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North Korean defector Hyeonseo Lee reunited with the man who saved her family

Posted by: Thu-Huong Ha
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TED speaker Hyeonseo Lee (right) meets Dick Stolp (left), the kind stranger who gave her a wad of cash to help get her family out of jail four years ago. Photo: SBS

A total stranger helped Hyeonseo Lee pay her mother and brother’s way out of jail as they fled from North Korea. Now, four years later, Lee has been reunited with that stranger, getting the chance to thank him in person.

Hyeonseo Lee: My escape from North Korea Hyeonseo Lee: My escape from North Korea In Lee’s TED2013 talk, “My escape from North Korea,” she describes defecting from North Korea in the late ’90s and how, after nearly ten years of living in hiding, she returned to help her family make their own escape. When her mother and brother were captured in Vientiane, Laos, and jailed for illegal border crossing, Lee describes how, out of money and desperate for a solution, she was approached by a foreigner. After hearing Lee’s story, this stranger withdrew a large sum of cash — £645 to be exact — from an ATM. With the money to use as a bribe, Lee’s family was able to escape.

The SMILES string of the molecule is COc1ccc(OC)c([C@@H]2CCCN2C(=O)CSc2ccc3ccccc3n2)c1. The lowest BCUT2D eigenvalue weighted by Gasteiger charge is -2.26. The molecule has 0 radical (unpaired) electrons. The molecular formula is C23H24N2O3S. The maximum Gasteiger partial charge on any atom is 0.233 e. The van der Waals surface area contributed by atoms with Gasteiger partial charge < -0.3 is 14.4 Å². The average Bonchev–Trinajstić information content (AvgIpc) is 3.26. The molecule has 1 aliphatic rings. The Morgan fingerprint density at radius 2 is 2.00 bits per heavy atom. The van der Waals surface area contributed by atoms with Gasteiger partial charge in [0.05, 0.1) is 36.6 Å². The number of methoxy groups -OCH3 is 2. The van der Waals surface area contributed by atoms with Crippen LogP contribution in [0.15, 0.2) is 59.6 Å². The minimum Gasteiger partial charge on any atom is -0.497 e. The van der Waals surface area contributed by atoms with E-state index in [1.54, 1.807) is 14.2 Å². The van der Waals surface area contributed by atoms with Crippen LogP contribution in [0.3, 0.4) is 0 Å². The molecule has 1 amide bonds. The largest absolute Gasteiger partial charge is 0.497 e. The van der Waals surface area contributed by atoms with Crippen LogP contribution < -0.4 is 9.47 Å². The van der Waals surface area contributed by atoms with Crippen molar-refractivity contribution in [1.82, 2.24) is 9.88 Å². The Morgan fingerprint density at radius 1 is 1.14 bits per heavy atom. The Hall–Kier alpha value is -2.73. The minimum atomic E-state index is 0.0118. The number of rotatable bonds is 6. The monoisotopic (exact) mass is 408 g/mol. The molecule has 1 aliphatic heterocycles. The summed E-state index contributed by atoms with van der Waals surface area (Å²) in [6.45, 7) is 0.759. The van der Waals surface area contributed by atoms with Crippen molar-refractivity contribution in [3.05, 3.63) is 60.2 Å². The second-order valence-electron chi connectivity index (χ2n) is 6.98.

When Lee asked the stranger why he was helping her, he replied, “I’m not helping you. I’m helping the North Korean people.” As Lee says in an emotional moment in her talk, “The kind stranger symbolized new hope for me and the North Korean people when we needed it most.”

Earlier this month Lee was invited to be a guest on the Australian broadcast show Special Broadcasting Service (SBS), where she had an unexpected visitor: Dick Stolp, the Australian backpacker who had helped her in Laos. Lee didn’t have any of his contact information – but Stolp had seen her TED Talk and SBS, catching wind of the story, orchestrated the surprise reunion.

“I was really happy … I can’t explain with words, but it was really amazing,” Hyeonseo told Sky News after the reunion. “He says, ‘I’m not a hero,’ but I say he is a modern hero.”

Stolp, for his part, was excited to see the girl he had helped years ago. “You help a small hand and it reaches to other hands and you think, ‘That’s great, that’s good stuff,’” he said. “I’m meeting someone who is now doing good things, and inside I can’t help but feel ‘Hey! I helped this lady to go out and change her life.’”

Read more about Lee and Stolp’s meeting, or watch the SBS special on North Korea in full »